Equally important, ProPublica can pick its spots rather than cover everything a typical newspaper feels compelled to report on. There’s a lot more I’d like to know about that model. Its reporters are paid well, so I suspect the discipline of targeting carefully is the key. That could suggest important strategic lessons for more conventional news publishers who, at a time of declining resources, have typically chosen to spread those resources lightly across all beats, even-lighter news and news covered by everyone else, rather than focusing on harder reporting that counts and that people will remember.
ProPublica’s annual report says it runs on a yearly budget of about $10 million, and the funds seem to come mostly from year-to-year donations. Are there plans to build an endowment to ensure that the organization will be more than a passing trend subject to the whims and fortunes of annual donors?
With that in mind, how about a sidebar or another story exploring why, in light of ProPublica’s success in supplementing the dwindling resources and resolve of for-profit news organizations to do ProPublica’s high-octane reporting, someone like Steiger couldn’t scale this model dramatically. Why not try to go to 20 or 30 billionaires and remind them that democracy, good government and free markets depend on the honest-broker information that good journalism provides and get them to endow an average of $1 billion each to create a $20 billion “Democracy Through Journalism” Fund? Assuming a 5 percent annual return, that would allow for a billion dollars a year - 100 times what ProPublica now spends - and put 3,000 to 4,000 serious journalists on beats across the country. Could that work?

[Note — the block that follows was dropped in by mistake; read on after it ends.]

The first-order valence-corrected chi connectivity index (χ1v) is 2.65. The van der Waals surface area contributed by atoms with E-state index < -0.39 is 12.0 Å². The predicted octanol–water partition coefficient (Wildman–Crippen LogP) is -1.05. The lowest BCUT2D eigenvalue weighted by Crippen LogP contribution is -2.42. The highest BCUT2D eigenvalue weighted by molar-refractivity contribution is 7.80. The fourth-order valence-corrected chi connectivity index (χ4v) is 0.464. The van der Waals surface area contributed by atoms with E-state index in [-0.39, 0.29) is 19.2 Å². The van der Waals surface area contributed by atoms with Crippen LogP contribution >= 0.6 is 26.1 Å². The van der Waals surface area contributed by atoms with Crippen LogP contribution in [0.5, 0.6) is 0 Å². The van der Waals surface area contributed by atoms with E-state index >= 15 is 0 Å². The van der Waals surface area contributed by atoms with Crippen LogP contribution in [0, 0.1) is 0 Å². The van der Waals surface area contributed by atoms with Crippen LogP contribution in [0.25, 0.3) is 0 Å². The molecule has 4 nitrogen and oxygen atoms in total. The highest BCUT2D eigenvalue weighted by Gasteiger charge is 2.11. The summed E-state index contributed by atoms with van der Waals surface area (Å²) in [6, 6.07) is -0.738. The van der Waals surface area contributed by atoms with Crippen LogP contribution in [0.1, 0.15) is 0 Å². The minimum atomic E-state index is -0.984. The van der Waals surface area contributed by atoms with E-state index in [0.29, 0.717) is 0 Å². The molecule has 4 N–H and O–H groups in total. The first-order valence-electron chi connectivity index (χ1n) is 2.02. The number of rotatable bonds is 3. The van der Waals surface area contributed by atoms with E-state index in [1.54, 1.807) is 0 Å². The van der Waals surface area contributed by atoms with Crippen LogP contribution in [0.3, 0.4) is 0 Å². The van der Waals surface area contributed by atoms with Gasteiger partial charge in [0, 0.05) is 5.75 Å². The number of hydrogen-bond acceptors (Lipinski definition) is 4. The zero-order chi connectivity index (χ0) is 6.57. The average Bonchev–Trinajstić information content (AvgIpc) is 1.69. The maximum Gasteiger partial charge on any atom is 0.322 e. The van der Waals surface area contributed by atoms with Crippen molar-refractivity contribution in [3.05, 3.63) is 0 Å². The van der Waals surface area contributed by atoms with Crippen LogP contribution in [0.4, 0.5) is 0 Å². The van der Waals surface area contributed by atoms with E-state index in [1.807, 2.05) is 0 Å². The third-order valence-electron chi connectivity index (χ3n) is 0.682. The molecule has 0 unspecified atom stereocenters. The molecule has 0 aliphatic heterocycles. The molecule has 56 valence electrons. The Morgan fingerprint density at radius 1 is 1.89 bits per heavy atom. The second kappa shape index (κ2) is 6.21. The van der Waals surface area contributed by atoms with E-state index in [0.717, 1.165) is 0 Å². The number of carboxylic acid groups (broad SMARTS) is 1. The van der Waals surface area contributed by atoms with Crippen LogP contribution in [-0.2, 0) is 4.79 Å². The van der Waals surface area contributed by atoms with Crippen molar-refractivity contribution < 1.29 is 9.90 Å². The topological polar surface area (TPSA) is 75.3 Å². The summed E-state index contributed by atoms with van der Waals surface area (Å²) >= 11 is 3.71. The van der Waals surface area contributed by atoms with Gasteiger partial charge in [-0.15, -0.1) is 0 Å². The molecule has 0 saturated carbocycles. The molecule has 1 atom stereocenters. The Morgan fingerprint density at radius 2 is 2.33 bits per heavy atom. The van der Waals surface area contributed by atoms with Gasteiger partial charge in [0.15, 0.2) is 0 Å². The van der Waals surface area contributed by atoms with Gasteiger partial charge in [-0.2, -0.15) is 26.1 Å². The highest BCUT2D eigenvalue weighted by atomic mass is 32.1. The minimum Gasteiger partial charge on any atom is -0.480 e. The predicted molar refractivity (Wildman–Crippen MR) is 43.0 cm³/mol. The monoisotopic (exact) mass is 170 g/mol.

(Conflict note: ProPublica, uses Press+, the publishing e-commerce system that I co-founded and of which I am co-CEO, to solicit donations on its website.)
2. Defanging Ryan:
This important story by Maggie Haberman, Jonathan Martin, and Jake Sherman published in Politico over the weekend is the best of many raising questions about Paul Ryan’s role in the Romney campaign. Rather than Ryan becoming the guy who offers conservative policy specifics to supplement Mitt Romney’s more general stump speech appeals, “the congressman’s supporters fear just the opposite has happened The congressman’s role now is a dutiful No. 2, tossing out attack lines [M]any Republicans believe the solution is not more Mitt, but more Ryan.”
Well, I hope some campaign reporter is not going to make me wait for “Game Change II” or the next installment of the Politico ebook series about the campaign to take me inside and tell me who in the Romney campaign (or was it Romney himself?) had what conversations with Ryan before (or was it after?) he was chosen and told him he was going to have to lose all that wonky specificity because specifics were not the campaign’s strategy.
This is not only a matter of curiosity - of wanting to be a fly on the wall during what could have been some dramatic conversations. Knowing what happened here will tell us a lot about Ryan. There’s been much written and said by Ryan’s critics that what he epitomizes more than ideological determination is a Washington-style careerism that saw him arrive at the Capitol as an intern and make all the right moves and connections to become a leader of the congressional Republicans. How he reacted if he was told before he was chosen that he would have to change his act to get the number two spot is likely to shed some light on that, as would how he handled it, and continues to handle it, if he was only given those orders after he was chosen.Steven Brill , the author of Class Warfare: Inside the Fight To Fix America’s Schools, has written for magazines including New York, The New Yorker, Time, Harper's, and The New York Times Magazine. He founded and ran Court TV, The American Lawyer magazine, ten regional legal newspapers, and Brill's Content magazine. He also teaches journalism at Yale, where he founded the Yale Journalism Initiative.